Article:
There’s so many fantastic characters in The Prison Healer and I especially enjoyed Kiva. She’s the main protagonist and she’s really likeable. She carries the story, and has great depth and complexity. There’s also brilliant side characters like Jarden and Tipp, you feel them become a team and its so enjoyable to read. There was also a romance that I was a total sucker for. It was really believable and I wanted more.

There is a lot going on this book but it never becomes messy. Lynette manages to tie it all together brilliantly and the plot never got lost. There’s a trail, theres a rebel queen outside the prison gates stirring trouble in the prison. It just felt like a really layered story. A story that I couldn’t put down and one I didn’t want to end.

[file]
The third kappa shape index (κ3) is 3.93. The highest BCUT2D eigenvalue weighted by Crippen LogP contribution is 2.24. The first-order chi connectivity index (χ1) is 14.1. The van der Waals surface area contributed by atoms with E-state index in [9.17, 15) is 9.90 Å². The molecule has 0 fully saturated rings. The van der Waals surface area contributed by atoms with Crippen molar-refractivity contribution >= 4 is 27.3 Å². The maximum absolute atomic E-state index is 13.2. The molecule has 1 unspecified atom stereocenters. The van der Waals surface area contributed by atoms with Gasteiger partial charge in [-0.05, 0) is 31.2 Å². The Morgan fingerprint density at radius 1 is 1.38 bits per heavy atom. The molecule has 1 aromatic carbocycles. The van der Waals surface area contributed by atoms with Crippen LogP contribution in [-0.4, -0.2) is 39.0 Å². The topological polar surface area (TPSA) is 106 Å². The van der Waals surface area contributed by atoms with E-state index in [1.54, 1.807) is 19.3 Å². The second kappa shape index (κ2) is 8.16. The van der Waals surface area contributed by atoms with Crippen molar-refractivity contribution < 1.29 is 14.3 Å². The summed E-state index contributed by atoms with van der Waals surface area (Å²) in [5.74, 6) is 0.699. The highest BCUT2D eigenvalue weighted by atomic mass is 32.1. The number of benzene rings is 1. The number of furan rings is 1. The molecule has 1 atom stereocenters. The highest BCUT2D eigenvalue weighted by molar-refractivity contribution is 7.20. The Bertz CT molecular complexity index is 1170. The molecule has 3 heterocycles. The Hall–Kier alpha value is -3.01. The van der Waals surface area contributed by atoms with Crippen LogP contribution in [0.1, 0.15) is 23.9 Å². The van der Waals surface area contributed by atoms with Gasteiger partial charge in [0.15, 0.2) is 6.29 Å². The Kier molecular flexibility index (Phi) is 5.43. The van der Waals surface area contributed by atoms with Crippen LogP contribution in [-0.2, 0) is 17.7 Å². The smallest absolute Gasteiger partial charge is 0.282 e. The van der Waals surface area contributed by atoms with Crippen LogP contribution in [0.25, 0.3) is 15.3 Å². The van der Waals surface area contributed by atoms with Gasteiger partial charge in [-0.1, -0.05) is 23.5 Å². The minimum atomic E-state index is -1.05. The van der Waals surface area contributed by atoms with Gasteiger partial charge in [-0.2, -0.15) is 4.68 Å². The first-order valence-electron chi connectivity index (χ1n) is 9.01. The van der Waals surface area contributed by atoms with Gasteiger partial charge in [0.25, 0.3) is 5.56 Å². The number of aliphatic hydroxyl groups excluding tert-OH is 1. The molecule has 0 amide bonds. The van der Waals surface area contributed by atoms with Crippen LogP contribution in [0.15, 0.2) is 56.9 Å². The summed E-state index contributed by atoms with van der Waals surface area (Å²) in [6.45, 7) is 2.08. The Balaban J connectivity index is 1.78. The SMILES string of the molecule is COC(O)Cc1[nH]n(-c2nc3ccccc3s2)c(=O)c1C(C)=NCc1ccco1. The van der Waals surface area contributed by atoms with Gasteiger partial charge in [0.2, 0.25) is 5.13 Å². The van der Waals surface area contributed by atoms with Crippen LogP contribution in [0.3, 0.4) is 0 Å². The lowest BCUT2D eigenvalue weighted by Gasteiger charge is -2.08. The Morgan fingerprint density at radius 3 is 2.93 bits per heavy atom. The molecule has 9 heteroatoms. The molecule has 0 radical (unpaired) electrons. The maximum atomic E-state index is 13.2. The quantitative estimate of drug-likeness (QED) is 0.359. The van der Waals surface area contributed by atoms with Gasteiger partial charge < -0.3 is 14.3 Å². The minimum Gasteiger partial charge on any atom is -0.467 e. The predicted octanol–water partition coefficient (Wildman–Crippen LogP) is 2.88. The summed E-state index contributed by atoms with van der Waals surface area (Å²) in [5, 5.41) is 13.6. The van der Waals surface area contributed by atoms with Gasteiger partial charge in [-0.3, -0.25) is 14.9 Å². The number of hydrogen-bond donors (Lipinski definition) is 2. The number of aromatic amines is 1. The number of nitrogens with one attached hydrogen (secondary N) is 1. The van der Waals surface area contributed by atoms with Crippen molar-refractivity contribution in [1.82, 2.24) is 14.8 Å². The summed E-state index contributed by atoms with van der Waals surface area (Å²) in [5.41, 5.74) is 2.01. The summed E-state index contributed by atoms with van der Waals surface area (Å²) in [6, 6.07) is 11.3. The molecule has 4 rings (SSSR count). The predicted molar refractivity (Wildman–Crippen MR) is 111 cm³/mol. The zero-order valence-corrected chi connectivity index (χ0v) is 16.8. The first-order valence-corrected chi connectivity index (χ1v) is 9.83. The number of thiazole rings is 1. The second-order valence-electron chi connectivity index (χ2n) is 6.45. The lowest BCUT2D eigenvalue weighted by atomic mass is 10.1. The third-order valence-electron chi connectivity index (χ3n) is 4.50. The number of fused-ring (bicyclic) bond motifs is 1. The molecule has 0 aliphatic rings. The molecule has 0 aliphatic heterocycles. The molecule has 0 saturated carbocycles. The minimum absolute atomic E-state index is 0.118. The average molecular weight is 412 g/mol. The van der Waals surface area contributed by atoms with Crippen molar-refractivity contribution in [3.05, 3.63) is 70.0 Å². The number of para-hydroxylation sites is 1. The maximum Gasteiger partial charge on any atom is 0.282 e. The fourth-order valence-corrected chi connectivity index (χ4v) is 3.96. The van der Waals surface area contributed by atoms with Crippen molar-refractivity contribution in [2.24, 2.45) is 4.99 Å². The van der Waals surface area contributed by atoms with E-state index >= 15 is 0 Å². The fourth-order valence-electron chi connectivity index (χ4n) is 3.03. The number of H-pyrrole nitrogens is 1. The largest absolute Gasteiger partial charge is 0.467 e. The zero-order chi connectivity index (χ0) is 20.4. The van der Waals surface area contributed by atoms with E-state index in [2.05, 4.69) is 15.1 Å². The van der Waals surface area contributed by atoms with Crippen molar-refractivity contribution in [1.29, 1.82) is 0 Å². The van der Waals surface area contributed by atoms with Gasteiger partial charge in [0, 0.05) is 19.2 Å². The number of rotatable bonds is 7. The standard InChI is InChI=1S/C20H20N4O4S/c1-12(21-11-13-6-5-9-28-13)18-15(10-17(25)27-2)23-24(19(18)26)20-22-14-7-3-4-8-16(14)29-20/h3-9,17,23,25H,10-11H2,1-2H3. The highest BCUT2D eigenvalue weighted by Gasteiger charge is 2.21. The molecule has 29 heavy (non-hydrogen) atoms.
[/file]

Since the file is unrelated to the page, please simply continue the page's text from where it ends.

Now can we talk about that ending?! Can we? Because you know I need to. It is going to be hard to talk about without giving away any spoilers, but I’m going to try. Let me just say it was epic. EPIC! There was a twist that I did see coming, but I didn’t find that disappointed it was still really interesting. But then. THEN. Those last few pages, that second twist. I didn’t see it coming, my jaw was on the floor y’all.

I can’t recommend this book enough. I think this is a brilliant start to a new young adult series. It’s imaginative, exciting, gripping and epic. I loved it. It was also so much fun to actually crack the code at the end.

All I have left to say is I need book two. I need it now. I better not have to wait long.

Thank you so much to Kate at Hodder & Stoughton for my copy of this book in return for an honest, unbiased review. This one is out now.